• Lots of excellent information Marianne and definitely something we should be on the ball about. Whilst reading I downloaded the Chrome User-agent Switcher so will be checking out my site. I have installed
    WP Touch Mobile Plugin – what do you think of that one?
    I’ll be going through your recommendations very carefully – mobile is key these days.
    Mega informative, thanks for all your time and research Marianne,and sharing with us 🙂

    • Marianne says:

      Hi Jacs, thank you, I’m so glad it was helpful for you!

      I actually haven’t used that plugin myself only because my site is responsive for the most part and I wanted the graphics to carry through on mobile. I did have the JetPack mobile site turned on for a bit and it seemed very similar and I thought it worked just fine. You’ll have to let me know how you like the plugin if you use it.

  • Wow, you packed this blog with easy to understand, valuable links, and all around good insights. Thank you.

  • Thank you for this content rich post that had me heading to check on sreenfly and thanks for the link to the free theme which looks great- whether I will shift from Genesis I will have to consider I do have the plugin so I know it looks okay on a phone, just misses my images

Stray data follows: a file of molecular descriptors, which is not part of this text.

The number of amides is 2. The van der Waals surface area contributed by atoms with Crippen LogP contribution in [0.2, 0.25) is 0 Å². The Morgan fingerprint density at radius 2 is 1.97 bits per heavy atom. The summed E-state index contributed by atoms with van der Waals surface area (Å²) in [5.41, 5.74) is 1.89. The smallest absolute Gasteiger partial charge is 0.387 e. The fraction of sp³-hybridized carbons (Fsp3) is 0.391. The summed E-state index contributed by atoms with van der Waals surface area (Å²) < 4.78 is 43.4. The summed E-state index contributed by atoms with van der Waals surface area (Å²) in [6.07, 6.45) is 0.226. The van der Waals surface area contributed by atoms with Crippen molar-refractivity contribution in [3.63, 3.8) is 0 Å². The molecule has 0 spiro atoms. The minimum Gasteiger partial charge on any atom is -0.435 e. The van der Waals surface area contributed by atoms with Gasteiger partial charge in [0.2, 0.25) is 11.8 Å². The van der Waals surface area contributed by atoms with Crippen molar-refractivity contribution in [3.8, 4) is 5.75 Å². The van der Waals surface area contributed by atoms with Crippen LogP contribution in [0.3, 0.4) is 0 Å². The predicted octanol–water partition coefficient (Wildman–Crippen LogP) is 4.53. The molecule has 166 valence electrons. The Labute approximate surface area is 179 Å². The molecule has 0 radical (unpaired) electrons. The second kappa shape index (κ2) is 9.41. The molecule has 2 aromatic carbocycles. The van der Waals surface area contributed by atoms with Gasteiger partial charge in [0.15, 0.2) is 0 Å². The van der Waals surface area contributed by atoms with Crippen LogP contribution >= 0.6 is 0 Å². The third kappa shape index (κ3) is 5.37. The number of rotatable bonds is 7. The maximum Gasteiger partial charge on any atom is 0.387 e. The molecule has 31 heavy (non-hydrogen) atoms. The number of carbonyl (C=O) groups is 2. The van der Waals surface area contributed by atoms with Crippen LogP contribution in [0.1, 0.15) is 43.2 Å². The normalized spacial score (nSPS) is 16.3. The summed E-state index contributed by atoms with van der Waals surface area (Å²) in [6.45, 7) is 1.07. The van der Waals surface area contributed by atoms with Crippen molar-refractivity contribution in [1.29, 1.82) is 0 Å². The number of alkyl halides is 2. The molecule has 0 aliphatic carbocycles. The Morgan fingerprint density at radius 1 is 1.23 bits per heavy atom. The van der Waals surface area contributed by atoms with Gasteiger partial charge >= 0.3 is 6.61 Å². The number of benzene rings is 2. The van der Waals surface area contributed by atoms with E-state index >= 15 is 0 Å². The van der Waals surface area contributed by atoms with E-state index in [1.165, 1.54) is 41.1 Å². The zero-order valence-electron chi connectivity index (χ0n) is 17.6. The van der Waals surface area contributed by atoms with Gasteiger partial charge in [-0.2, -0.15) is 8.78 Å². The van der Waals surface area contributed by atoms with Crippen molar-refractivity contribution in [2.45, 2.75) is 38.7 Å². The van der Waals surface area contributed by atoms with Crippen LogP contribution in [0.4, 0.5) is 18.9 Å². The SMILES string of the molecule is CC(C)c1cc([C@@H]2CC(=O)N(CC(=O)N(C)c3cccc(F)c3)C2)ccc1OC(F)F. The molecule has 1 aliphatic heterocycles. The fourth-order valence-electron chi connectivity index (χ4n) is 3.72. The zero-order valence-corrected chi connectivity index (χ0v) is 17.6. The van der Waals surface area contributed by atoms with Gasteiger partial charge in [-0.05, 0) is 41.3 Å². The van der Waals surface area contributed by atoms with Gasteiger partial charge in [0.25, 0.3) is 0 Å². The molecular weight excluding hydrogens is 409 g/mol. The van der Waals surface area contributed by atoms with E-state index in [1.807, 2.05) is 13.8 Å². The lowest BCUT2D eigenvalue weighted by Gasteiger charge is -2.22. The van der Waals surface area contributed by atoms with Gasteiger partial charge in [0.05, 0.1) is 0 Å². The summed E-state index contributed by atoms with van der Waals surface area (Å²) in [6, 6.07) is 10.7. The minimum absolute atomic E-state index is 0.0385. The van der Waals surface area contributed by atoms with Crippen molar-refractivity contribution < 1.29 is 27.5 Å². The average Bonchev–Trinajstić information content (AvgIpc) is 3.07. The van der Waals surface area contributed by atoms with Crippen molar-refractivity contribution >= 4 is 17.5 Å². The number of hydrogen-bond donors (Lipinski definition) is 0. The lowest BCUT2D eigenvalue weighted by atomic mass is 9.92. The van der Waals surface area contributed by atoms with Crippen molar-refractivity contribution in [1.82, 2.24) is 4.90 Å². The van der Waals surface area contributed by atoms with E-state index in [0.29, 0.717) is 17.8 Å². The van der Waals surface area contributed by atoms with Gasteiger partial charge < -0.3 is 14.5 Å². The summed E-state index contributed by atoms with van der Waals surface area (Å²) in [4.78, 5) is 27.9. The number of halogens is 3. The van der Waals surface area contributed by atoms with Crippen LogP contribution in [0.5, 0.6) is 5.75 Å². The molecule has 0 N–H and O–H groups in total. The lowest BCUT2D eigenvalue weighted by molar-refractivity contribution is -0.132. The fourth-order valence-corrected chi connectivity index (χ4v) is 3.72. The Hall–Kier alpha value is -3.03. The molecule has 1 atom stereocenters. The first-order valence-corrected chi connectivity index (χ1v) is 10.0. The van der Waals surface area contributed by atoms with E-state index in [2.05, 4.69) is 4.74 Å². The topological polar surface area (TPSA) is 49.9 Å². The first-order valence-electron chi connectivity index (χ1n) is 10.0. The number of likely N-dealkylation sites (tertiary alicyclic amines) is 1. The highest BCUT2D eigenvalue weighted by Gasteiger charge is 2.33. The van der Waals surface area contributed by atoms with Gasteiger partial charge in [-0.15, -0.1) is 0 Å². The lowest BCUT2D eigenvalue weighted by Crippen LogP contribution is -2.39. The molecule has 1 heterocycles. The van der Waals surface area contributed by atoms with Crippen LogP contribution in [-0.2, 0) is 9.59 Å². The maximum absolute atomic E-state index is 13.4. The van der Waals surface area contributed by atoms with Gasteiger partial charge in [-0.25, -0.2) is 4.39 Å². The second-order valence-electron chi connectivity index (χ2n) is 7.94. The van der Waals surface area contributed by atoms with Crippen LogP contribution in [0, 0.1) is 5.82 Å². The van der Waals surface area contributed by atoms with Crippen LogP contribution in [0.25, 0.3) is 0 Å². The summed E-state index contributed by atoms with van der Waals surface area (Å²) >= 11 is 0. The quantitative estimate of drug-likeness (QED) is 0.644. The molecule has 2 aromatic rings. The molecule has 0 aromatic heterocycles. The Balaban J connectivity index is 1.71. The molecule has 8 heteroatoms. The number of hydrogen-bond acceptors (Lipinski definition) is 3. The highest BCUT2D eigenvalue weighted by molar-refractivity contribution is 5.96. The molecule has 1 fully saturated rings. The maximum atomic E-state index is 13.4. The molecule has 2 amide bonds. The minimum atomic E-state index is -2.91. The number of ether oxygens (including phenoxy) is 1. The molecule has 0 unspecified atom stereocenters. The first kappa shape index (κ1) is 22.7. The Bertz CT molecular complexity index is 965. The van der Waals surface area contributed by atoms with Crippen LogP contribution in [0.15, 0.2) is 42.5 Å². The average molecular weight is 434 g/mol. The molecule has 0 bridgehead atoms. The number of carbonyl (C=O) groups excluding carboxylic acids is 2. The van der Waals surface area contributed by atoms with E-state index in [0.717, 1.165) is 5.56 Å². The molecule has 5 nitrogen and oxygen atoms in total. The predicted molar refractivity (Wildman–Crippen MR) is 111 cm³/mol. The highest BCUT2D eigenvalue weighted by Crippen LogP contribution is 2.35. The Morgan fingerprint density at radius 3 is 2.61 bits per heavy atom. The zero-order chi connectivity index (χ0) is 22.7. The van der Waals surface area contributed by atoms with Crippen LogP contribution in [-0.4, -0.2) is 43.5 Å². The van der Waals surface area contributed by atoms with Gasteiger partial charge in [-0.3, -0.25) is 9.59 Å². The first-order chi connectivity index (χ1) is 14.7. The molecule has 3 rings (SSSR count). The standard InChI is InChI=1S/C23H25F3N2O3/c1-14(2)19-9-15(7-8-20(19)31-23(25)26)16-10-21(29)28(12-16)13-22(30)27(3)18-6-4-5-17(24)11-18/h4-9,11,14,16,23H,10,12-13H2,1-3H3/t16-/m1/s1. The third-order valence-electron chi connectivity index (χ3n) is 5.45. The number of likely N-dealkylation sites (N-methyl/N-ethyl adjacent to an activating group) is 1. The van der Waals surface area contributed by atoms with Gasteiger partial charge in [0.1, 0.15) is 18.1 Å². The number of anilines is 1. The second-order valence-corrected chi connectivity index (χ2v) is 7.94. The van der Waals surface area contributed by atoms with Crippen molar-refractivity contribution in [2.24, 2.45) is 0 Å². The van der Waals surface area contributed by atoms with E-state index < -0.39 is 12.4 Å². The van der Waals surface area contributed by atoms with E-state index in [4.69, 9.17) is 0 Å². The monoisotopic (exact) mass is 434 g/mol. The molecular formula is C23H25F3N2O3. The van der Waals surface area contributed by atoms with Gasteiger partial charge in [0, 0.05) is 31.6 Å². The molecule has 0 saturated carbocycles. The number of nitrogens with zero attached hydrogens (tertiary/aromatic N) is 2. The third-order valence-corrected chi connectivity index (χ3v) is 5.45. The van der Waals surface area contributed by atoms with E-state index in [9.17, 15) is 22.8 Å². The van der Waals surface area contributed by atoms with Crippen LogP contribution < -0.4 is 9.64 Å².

• Marianne says:

      Hi Suzie! I am on Genesis as well and my theme coded written responsively. I did do a lot of customization though that may have screwed up some of the responsiveness of it 😉
      Anyway, if your site looks ok on smaller screen sizes, then don’t worry about shifting from Genesis.

      I noticed you have the mobile version running and that works just fine!

  • Great information as always, Marianne.

    I have a responsive theme – but an inadequate brain to make it work properly 🙂

  • Hello Marianne, Thank you for this resource. I love resources that I can share with others. I think the information you have provided is written in very simple and easy to understand terms, making it possible for quick implementation. -Peace & Blessings! -Phyllis

  • Hey Marianne!

    Another awesome post!

    Two quick questions:

    1) You have to have the Jetpack plugin for self hosted WP sites in order for what you suggest above to work if you don’t have a mobile responsive design, right?

    2) Does the WP Mobile plugin work just as well for a self hosted WP site?

    I (unfortunately) do not have a mobile responsive site, and I’ve tried WP Mobile, but I think it fights with my homepage slider – let’s just say, things got a little wonky so I had to deactivate the plugin. 🙁

    Any suggestions?

    • Marianne says: